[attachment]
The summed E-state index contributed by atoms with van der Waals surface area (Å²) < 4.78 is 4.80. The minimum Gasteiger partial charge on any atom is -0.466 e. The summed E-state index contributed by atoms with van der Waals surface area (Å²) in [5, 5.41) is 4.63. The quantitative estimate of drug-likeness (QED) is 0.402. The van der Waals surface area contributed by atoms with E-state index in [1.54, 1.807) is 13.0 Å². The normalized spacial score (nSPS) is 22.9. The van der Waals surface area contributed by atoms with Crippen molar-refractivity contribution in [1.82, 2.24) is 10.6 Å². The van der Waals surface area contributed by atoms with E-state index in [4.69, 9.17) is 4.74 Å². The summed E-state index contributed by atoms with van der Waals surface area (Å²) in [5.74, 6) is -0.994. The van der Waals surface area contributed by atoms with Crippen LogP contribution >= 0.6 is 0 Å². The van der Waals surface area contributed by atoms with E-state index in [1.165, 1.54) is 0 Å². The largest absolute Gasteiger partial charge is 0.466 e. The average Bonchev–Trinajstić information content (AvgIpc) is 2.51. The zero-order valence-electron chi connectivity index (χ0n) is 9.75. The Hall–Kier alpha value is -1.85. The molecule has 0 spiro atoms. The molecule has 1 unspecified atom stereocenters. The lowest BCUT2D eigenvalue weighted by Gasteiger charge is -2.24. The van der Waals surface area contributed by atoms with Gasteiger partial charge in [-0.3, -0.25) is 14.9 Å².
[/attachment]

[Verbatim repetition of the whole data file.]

The summed E-state index contributed by atoms with van der Waals surface area (Å²) < 4.78 is 4.80. The minimum Gasteiger partial charge on any atom is -0.466 e. The summed E-state index contributed by atoms with van der Waals surface area (Å²) in [5, 5.41) is 4.63. The quantitative estimate of drug-likeness (QED) is 0.402. The van der Waals surface area contributed by atoms with E-state index in [1.54, 1.807) is 13.0 Å². The normalized spacial score (nSPS) is 22.9. The van der Waals surface area contributed by atoms with Crippen molar-refractivity contribution in [1.82, 2.24) is 10.6 Å². The van der Waals surface area contributed by atoms with E-state index in [4.69, 9.17) is 4.74 Å². The summed E-state index contributed by atoms with van der Waals surface area (Å²) in [5.74, 6) is -0.994. The van der Waals surface area contributed by atoms with Crippen LogP contribution >= 0.6 is 0 Å². The van der Waals surface area contributed by atoms with E-state index in [1.165, 1.54) is 0 Å². The largest absolute Gasteiger partial charge is 0.466 e. The average Bonchev–Trinajstić information content (AvgIpc) is 2.51. The zero-order valence-electron chi connectivity index (χ0n) is 9.75. The Hall–Kier alpha value is -1.85. The molecule has 0 spiro atoms. The molecule has 1 unspecified atom stereocenters. The lowest BCUT2D eigenvalue weighted by Gasteiger charge is -2.24. The van der Waals surface area contributed by atoms with Gasteiger partial charge in [-0.3, -0.25) is 14.9 Å².